“The show has an arc,” Bonebrake said “We start out rocking a bit, bring it down and, at the end, we give you ‘Los Angeles,’ ‘Nausea’ and all the loud, rocking stuff.
“Los Angeles” is the title cut of X’s 1980 Slash Records debut album. The disc is filled with songs driven by Zoom’s high-octane rockabilly guitar and Bonebrake’s powerhouse rock ‘n’ roll drumming with Cervenka and Doe blending their voices in edgy harmonies singing their poetic lyrics of underground life in the City of Angels.
That was a far different approach than the likes of the Germs, Fear, the Circle Jerks and Black Flag — something that is immediately evident watching “The Decline of Western Civilization,” director Penelope Spheeris’s 1979 documentary about the L.A. punk rock scene.
“We were kind of oddballs on that scene,” Bonebrake said. “Billy had so much experience. He’s older than the rest of us. He’s in his late 60s. He started playing guitar when he was 4 or so. Rock ‘n’ roll wasn’t even around. He was playing cowboy music, trying to imitate Roy Rogers or something.
“I started in 1967, so I had 10 years of experience, playing all sorts of rock 'n’ roll — they called it top 40 which was Led Zeppelin, the Beatles, Bowie. And I had the orchestral stuff and I played in the jazz band. So we could play. Some on the scene could and some couldn’t and some tried to hide it.”
That, in fact, is why Bonebrake left the Eyes, an early LA punk band that also included future Go-Go Charlotte Caffey, to join Cervenka, Doe and Zoom in X.
“We were different than some of the other bands,” Bonebrake said. “That’s why I joined X. They were bringing a variety of songs and influence as opposed to the straight-up punk beats. We were an oddball band on that scene. People would say ‘X, they kind of sound like Elvis Costello or something.’ That was supposed to be a put down.”
There were plenty of other put downs in the early ‘80s, first in L.A. and then as X began touring, scaring the populous across the country.
“We looked a bit odd,” Bonebrake said. “We were kind of frightening to people. Exene would be thrown out of restaurants. They wouldn’t let her eat. When you’re younger, you want that in a way, it gives you power.
“I’ve always been the nicest guy in the world, a guy you could talk to. But when we first started, dressing weird in the Hollywood scene, I shaved my head. People were too frightened of me. You don’t want to look like you were just released from an insane asylum. I started to taper a bit, so I wouldn’t scare the kids and the little old ladies.”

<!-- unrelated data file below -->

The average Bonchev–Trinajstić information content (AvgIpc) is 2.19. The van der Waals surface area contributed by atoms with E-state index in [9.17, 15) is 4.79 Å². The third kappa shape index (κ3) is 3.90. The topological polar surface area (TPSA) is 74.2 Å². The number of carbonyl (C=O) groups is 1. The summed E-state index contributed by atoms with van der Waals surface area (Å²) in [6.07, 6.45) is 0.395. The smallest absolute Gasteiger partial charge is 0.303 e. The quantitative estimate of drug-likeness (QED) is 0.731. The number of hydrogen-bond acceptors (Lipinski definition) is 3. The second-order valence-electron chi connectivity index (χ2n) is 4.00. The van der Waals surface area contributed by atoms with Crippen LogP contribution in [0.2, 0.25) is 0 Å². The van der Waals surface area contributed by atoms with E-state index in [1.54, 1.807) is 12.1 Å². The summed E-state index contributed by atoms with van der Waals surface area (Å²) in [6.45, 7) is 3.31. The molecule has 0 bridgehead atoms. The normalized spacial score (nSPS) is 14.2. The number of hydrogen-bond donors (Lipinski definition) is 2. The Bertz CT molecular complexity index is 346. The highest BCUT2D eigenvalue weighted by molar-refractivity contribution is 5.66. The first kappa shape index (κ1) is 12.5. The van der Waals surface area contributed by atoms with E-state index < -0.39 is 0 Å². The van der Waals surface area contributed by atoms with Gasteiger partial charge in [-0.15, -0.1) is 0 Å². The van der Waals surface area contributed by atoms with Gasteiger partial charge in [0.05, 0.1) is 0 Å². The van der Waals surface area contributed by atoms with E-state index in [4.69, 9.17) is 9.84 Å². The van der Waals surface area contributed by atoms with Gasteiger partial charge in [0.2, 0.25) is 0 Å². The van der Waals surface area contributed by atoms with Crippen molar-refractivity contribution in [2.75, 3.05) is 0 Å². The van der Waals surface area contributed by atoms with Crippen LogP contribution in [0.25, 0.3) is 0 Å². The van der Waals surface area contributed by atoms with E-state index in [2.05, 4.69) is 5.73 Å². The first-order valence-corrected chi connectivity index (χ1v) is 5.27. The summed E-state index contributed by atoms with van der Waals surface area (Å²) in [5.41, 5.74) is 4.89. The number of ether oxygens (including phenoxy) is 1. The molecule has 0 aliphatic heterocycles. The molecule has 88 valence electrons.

X’s second album, “Wild Gift,” that perfectly refined the “Los Angeles” sound, was the near-unanimous best album of 1981. Then came “Under the Big Black Sun,” which showcased the band’s country leanings. Two more albums followed before the group had a lineup change with guitarists Dave Alvin and Tony Gilkyson replacing Zoom in 1986 before X split up the next few years.
Regrouping in the early ‘90s, X put out “Hey Zeus” in 1993, went on hiatus in 1997 and started playing shows again in 2004, releasing a very good live album in 2005.
Given the fact that X hasn’t made a studio album in 24 years, is there a chance the band will record some new music?
“I don’t know,” Bonebrake said. “We been talking about a lot of different things we can do. There’s a possibility. Hopefully, we’ll be able to record a couple songs and put them out. You don’t have to do a whole album any more. We do have a live record coming out, from South America when we toured with Pearl Jam. They recorded all the shows and let us have the tapes, well, they’re not tapes, the files. That was so nice of them and shows how much they supported us.”
Regardless of whether there’s new music, X will be out there, staying alive and enjoying the long-deserved recognition as one of the great American bands of the punk era.
“It’s funny, how you end up being the iconic band where in the beginning you were the oddballs,” Bonebrake said.